It seems incredible that any rational being would even consider more oil drilling in the Gulf of Mexico after what we did to our planet with Deepwater Horizon. Yet the power of money seems to conquer all and we go right back for more.
Read the original article here in TCPalm .
Comments by OSFR historian Jim Tatum.
-A river is like a life: once taken, it cannot be brought back-
Let’s work together to ban oil drilling off Florida’s coast | Guest column
Five years after the Deepwater Horizon spill in the Gulf of Mexico, splotches of oil still dot the seafloor and wads of tarry petroleum-smelling material hide in pockets in the marshes of Barataria Bay. (April 17) AP
We have many treasures in Florida that are man-made, but the one consistent thing that underpins our quality of life and our state’s economic vitality is also the one thing that cannot be replicated by human hands: our environment.
Make no mistake, our natural treasures in Florida — from the sandy beaches of Northwest Florida to the Everglades to the Keys — are at the center of our tourist economy and embedded in the blueprint of our daily lives.
In an era of technology, commercial development and rapid growth, there will be human encroachment on our natural resources. However, sometimes we must take a stand as citizens and protect the lands and waters that bring us so much joy.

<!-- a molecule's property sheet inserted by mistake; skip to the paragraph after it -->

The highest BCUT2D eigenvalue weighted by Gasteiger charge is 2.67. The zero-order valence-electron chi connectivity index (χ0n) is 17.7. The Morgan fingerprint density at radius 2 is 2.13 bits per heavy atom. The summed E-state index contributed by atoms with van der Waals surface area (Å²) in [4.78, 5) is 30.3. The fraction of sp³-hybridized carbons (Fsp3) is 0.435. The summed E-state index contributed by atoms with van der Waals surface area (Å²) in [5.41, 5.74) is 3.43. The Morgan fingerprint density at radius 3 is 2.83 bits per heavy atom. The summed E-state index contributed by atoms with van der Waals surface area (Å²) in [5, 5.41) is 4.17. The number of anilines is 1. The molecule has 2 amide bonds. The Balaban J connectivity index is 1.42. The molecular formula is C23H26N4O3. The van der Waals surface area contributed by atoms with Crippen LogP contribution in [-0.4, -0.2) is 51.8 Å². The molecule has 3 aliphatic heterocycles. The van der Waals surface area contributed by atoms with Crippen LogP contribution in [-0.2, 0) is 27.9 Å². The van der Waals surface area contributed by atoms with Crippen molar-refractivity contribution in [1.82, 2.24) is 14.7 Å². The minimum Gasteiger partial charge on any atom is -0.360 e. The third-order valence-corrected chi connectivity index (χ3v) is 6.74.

That is why I have introduced a proposed change to the Florida Constitution that would prohibit oil drilling in Florida’s territorial waters, which are the waters under our state’s jurisdiction.
Although we have less influence over what happens to waters under federal jurisdiction, we do have the ability permanently change the Florida Constitution — our state’s foundational legal document — to protect our territorial waters.
The oil and gas industry claim oil drilling is safe and that it would be good for Florida’s economy and job creation. I say, look no further than what happened in Louisiana during the BP oil spill. Drilling so close to shore, as is done in other coastal southern states, has the potential to be visually, environmentally and economically destructive to Florida’s unique marine, wildlife, real estate and tourism resources.
Forget the politics for a moment and ask yourself, is that really a risk worth taking?
Thankfully, several of my fellow commissioners on the CRC agree that Proposal 91 is good for Florida’s future and have allowed it to pass through our committee process. The next stops for Proposal 91 are full commission votes this spring to determine if it will ultimately be placed on the General Election ballot in November for voter consideration.
Florida is a leader on the national stage and passage of this proposal would sound a loud environmental message.
The natural treasures that surround us are the essence of what is means to be a Floridian. We fish, we swim, we enjoy weekends out on our family boats or with friends at the beach.
Let’s help ensure our favorite pastimes are available to future generations by passing Proposal 91. I invite you to join me in this effort and be part of a legacy that has the potential to benefit our state for decades to come.
To voice your support for CRC Proposal 91, visit flcrc.gov to contact commissioners and find out how you can participate in upcoming public hearings we are holding across the state.
Jacqui Thurlow-Lippish is a former Sewall’s Point commissioner and member of Florida’s Constitution Revision Commission.